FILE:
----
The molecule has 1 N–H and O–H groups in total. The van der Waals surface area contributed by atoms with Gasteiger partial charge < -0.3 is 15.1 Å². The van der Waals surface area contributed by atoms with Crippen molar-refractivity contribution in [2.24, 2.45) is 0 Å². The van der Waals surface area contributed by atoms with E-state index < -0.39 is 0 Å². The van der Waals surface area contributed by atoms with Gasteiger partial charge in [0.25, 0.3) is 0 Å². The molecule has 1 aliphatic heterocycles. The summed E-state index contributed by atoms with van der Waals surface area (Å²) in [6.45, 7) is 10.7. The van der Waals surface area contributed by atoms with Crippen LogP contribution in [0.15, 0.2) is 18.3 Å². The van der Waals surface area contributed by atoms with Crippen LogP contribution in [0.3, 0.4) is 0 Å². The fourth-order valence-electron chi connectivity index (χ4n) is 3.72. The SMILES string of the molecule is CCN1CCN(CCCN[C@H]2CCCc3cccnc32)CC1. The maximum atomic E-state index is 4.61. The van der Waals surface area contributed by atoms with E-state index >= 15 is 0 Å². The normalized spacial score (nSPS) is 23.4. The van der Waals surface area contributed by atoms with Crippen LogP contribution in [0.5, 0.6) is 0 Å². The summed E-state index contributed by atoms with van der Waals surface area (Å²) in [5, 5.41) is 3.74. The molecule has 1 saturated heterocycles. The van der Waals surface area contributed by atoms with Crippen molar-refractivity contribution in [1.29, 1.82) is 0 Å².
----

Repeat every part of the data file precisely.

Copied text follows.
The molecule has 1 N–H and O–H groups in total. The van der Waals surface area contributed by atoms with Gasteiger partial charge < -0.3 is 15.1 Å². The van der Waals surface area contributed by atoms with Crippen molar-refractivity contribution in [2.24, 2.45) is 0 Å². The van der Waals surface area contributed by atoms with E-state index < -0.39 is 0 Å². The van der Waals surface area contributed by atoms with Gasteiger partial charge in [0.25, 0.3) is 0 Å². The molecule has 1 aliphatic heterocycles. The summed E-state index contributed by atoms with van der Waals surface area (Å²) in [6.45, 7) is 10.7. The van der Waals surface area contributed by atoms with Crippen LogP contribution in [0.15, 0.2) is 18.3 Å². The van der Waals surface area contributed by atoms with Crippen LogP contribution in [0.3, 0.4) is 0 Å². The fourth-order valence-electron chi connectivity index (χ4n) is 3.72. The SMILES string of the molecule is CCN1CCN(CCCN[C@H]2CCCc3cccnc32)CC1. The maximum atomic E-state index is 4.61. The van der Waals surface area contributed by atoms with E-state index >= 15 is 0 Å². The normalized spacial score (nSPS) is 23.4. The van der Waals surface area contributed by atoms with Crippen LogP contribution in [0.5, 0.6) is 0 Å². The summed E-state index contributed by atoms with van der Waals surface area (Å²) in [5, 5.41) is 3.74. The molecule has 1 saturated heterocycles. The van der Waals surface area contributed by atoms with Crippen molar-refractivity contribution in [1.29, 1.82) is 0 Å².